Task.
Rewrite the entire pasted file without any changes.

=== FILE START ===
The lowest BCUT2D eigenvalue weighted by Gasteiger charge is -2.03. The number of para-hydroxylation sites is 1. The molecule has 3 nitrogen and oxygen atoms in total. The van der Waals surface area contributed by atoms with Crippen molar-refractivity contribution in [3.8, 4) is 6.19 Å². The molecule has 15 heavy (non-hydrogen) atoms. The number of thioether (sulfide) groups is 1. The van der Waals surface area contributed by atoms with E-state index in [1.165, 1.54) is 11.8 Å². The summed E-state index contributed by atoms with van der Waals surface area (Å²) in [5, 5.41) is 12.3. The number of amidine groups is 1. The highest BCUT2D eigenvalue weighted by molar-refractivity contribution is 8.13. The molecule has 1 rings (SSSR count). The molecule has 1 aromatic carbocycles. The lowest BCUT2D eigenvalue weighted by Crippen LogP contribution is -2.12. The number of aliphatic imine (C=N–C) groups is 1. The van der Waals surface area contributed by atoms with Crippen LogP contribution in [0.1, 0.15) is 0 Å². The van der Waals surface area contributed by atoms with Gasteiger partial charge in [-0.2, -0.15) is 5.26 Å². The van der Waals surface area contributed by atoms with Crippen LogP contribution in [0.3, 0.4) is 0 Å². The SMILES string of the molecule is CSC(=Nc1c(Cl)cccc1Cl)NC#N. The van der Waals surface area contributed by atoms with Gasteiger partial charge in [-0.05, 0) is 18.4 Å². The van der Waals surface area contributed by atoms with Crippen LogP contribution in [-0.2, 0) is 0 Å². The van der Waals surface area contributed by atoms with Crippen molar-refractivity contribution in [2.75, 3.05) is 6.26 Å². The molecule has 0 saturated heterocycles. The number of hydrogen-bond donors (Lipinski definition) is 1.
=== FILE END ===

The lowest BCUT2D eigenvalue weighted by Gasteiger charge is -2.03. The number of para-hydroxylation sites is 1. The molecule has 3 nitrogen and oxygen atoms in total. The van der Waals surface area contributed by atoms with Crippen molar-refractivity contribution in [3.8, 4) is 6.19 Å². The molecule has 15 heavy (non-hydrogen) atoms. The number of thioether (sulfide) groups is 1. The van der Waals surface area contributed by atoms with E-state index in [1.165, 1.54) is 11.8 Å². The summed E-state index contributed by atoms with van der Waals surface area (Å²) in [5, 5.41) is 12.3. The number of amidine groups is 1. The highest BCUT2D eigenvalue weighted by molar-refractivity contribution is 8.13. The molecule has 1 rings (SSSR count). The molecule has 1 aromatic carbocycles. The lowest BCUT2D eigenvalue weighted by Crippen LogP contribution is -2.12. The number of aliphatic imine (C=N–C) groups is 1. The van der Waals surface area contributed by atoms with Crippen LogP contribution in [0.1, 0.15) is 0 Å². The van der Waals surface area contributed by atoms with Gasteiger partial charge in [-0.2, -0.15) is 5.26 Å². The van der Waals surface area contributed by atoms with Crippen LogP contribution in [0.3, 0.4) is 0 Å². The SMILES string of the molecule is CSC(=Nc1c(Cl)cccc1Cl)NC#N. The van der Waals surface area contributed by atoms with Gasteiger partial charge in [-0.05, 0) is 18.4 Å². The van der Waals surface area contributed by atoms with Crippen LogP contribution in [-0.2, 0) is 0 Å². The van der Waals surface area contributed by atoms with Crippen molar-refractivity contribution in [2.75, 3.05) is 6.26 Å². The molecule has 0 saturated heterocycles. The number of hydrogen-bond donors (Lipinski definition) is 1.